Assistant A&F Editor
After a year and a half of planning, TEDxUNC Asheville’s largest event sold out in 24 hours.
Love, Music and other Drugs, the club’s event, rapidly approaches its opening.
Independent from TED Talks, TEDx is a way for people around the world to organize their own events and conferences. TEDxUNCA, assembled eight years ago, is a self-sufficient group, organized and funded by students involved.
“Our theme this year is love, music and other drugs, and it started out as a way for us to explore what people are passionate about and what kind of drives them to do what they do and how love and music and these sorts of passions are like drugs to us,” said Taylor Beyrer, junior psychology student and current president of TEDxUNCA.
Beyrer said the concept for this event took root in the fall 2016. She made the decision as president to take her time building her team and preparing for the large event with lots of smaller talks.
It was not until 2017 that the team decided to officially plan the event.
Love, Music and Other Drugs started as one concrete concept but expanded over the preparation period.
Recently, the club decided to incorporate the theme of recovery into the event, which divides into four sessions: intoxication, fixation, dependency and recovery.
“We’re really going on that journey of what is it like to become intoxicated, to love something that much and then all the way through to how do you recover from loving something so much that it takes over your entire life or you’re attached to something to a certain extent,” Beyrer said.
Beyrer said the success of the event was one of the teams proudest moments.
The only student speaker at this event will be Forest Gamble, a senior new media and German student.
“My talk is about breaking down fake news and how propaganda works, and then the census of my talk is that I urge people to create their own propaganda in order to combat institutional propaganda and I go through different principles and methods of doing that,” Gamble said. “So it’s about basically destroying the fake news apparatus by creating fake news.”
Gamble explained the process of preparing his speech as intensive. He began writing his script in October and has since gone through 11 drafts, cutting his 15-page script down to six-and-a-half pages.
“It goes from very broad ideas like, ‘I want to give a talk on propaganda,’ and then they’re like ‘OK, what exactly about that do you want to talk about?’ And then we had to pare it down and they really worked with us to make sure the talk was good,” Gamble said.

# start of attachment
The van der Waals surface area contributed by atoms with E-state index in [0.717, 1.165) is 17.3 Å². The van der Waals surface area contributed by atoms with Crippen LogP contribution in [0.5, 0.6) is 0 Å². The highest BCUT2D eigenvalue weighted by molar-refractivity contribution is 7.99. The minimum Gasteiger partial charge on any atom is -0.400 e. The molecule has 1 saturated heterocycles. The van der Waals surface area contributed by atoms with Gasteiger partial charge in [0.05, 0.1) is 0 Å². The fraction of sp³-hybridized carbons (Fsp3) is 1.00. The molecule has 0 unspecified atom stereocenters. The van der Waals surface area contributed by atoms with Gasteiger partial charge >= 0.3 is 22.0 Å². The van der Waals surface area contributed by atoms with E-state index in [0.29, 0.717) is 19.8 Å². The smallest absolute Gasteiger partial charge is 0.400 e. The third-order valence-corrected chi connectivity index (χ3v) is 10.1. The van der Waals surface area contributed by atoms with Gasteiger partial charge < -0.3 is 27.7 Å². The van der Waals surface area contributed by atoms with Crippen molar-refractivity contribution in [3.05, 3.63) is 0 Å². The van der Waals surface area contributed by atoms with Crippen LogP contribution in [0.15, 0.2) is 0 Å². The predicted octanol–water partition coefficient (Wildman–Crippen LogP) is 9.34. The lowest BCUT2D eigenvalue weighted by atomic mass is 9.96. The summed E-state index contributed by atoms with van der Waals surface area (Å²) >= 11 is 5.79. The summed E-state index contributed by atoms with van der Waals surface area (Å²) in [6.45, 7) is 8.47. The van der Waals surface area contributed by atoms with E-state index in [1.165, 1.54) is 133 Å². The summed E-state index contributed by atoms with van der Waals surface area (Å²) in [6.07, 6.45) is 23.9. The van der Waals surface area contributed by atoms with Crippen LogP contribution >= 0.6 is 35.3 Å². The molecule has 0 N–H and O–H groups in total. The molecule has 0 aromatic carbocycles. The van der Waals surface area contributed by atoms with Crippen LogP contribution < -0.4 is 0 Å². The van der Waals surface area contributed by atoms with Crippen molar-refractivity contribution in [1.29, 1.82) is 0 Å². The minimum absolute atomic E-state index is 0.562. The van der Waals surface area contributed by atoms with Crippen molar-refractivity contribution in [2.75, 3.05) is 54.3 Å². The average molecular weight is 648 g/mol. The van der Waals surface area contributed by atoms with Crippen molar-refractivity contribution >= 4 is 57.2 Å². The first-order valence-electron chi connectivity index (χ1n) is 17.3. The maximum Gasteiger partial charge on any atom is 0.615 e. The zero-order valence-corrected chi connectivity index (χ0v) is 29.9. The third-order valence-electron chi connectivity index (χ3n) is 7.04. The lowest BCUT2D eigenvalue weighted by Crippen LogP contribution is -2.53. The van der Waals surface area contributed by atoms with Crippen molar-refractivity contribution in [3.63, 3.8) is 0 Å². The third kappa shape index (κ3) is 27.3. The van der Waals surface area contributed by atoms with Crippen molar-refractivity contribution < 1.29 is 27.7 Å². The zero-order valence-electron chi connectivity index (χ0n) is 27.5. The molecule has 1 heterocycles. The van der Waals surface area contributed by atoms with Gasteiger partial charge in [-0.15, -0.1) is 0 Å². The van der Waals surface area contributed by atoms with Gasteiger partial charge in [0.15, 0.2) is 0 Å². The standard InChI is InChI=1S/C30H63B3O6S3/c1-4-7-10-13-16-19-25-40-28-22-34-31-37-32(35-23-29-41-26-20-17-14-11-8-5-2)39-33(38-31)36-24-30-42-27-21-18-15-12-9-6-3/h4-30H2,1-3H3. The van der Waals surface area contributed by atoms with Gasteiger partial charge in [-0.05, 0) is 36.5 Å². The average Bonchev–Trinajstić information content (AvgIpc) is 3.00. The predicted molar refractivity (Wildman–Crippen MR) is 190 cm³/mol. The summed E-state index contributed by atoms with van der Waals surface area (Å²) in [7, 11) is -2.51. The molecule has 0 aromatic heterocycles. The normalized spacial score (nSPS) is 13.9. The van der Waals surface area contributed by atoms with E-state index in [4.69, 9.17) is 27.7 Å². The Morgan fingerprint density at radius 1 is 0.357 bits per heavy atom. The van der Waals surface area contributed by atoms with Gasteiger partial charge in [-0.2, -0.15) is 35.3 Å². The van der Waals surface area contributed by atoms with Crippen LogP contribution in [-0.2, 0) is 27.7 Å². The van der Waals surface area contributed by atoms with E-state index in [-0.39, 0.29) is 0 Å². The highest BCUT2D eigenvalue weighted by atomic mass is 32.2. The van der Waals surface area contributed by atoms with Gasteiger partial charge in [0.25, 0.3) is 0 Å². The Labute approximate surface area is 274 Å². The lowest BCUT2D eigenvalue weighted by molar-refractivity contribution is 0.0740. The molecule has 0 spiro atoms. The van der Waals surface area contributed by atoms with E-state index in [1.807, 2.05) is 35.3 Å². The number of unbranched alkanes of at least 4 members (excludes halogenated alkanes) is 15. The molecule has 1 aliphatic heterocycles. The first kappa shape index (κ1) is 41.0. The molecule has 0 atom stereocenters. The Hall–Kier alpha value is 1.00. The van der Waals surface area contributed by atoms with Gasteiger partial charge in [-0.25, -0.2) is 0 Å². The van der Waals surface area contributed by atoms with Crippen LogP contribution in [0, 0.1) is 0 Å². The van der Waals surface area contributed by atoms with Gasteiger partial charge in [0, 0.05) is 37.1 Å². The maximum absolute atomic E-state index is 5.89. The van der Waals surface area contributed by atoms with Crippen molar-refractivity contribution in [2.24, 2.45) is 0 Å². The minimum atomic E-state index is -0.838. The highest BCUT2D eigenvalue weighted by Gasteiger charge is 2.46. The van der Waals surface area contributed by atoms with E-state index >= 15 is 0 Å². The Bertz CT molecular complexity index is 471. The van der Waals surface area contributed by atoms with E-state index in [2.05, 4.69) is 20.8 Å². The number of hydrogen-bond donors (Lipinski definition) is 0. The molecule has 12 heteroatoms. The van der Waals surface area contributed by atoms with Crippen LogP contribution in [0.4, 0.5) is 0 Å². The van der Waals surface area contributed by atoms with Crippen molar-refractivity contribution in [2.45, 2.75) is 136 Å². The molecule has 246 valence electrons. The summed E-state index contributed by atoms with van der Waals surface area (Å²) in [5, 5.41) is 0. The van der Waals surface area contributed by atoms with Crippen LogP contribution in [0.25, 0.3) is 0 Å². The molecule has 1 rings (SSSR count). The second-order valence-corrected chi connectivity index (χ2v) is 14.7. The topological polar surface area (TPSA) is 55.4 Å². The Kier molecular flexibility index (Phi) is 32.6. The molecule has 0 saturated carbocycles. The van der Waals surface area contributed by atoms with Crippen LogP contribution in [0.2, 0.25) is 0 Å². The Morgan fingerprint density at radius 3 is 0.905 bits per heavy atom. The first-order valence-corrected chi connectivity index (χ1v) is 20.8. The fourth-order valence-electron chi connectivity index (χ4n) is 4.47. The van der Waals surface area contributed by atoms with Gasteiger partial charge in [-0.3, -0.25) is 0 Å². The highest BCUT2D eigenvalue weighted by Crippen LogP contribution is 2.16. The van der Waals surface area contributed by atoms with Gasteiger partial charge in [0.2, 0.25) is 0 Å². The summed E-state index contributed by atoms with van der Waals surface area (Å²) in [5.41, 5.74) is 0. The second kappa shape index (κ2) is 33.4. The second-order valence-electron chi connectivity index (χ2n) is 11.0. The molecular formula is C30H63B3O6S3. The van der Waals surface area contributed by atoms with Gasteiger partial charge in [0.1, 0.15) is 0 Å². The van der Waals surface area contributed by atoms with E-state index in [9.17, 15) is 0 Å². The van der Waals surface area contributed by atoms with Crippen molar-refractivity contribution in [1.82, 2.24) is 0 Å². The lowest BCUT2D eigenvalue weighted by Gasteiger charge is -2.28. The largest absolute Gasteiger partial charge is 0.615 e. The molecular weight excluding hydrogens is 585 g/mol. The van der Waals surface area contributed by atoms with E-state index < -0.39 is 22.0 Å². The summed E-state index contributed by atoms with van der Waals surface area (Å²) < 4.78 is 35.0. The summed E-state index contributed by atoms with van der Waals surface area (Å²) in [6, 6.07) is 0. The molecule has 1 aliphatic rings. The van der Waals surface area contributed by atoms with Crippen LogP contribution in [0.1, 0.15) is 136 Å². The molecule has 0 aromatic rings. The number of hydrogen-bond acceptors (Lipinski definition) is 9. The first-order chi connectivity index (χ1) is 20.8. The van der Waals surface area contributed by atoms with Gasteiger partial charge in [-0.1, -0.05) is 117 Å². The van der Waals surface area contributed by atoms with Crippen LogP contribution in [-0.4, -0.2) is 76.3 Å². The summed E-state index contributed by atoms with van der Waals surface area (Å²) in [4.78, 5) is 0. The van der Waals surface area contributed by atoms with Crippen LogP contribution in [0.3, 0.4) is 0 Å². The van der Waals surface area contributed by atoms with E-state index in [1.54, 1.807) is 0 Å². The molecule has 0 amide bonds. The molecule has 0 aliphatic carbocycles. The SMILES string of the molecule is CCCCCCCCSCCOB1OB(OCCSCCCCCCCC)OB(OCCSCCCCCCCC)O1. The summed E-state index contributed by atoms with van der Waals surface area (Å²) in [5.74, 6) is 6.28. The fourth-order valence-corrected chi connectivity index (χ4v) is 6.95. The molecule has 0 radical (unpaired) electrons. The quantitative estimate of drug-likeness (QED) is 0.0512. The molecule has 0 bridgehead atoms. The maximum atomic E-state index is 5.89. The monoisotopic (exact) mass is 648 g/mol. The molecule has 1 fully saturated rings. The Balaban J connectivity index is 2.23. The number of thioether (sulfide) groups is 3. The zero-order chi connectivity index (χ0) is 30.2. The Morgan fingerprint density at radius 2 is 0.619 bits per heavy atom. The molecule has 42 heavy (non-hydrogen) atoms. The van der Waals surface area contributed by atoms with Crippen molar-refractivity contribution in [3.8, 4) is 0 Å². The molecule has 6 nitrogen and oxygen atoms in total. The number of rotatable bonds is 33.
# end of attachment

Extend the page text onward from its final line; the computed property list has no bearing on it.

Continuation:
Outreach coordinator Tessa Friesen, a sophomore health and wellness promotion student, also helped train the speakers.
Friesen helped during the process of interviewing, choosing and training the speakers,including Gamble, UNCA staff, faculty and Asheville community members.
“Once we finally determined our speakers, it was just a process of ‘How can we best curate your talk and narrate it so that the most amount of people benefit from it?’ So that was a really interesting time to try and figure out ‘How can you boil these really, really intense topics down to very simple, understandable concepts for the masses?’” Friesen said.
Beyrer said she really wanted this event to stand out from all the others, which led to the creation of Project X.
Project X was a collaboration between both TEDxUNCA and the STEAM studio. The STEAM studio cut out 150 large foam X’s and the goal is to have all of them decorated. The X’s were then delivered to schools in the Asheville community, organizations on campus and several which were left in buckets for artists to pick up.
“We’ll string them up and have them on display at the back of our set, so that all of the talks will be filmed in front of them. It’s a really cool thing and I’m very excited to do it. We never got to do anything like that for 2016 and I hope we can continue more community outreach and stuff like this,” Beyrer said.
In between speakers, there will be break activities for guests, including visits from therapy dogs and stress relief tool resources. Lunch will also be provided to all guests.
“It’s been a wild ride. It’s very close and we’re doing so much work, we’re almost there,” Beyrer said.
The TEDx event will take place on March 3 in the Humanities Lecture Hall. Student rush tickets are still available for the sold out event. Students are asked to arrive at 8:30 a.m. with their OneCards the day of the event if they wish to claim tickets on a first-come-first-serve basis.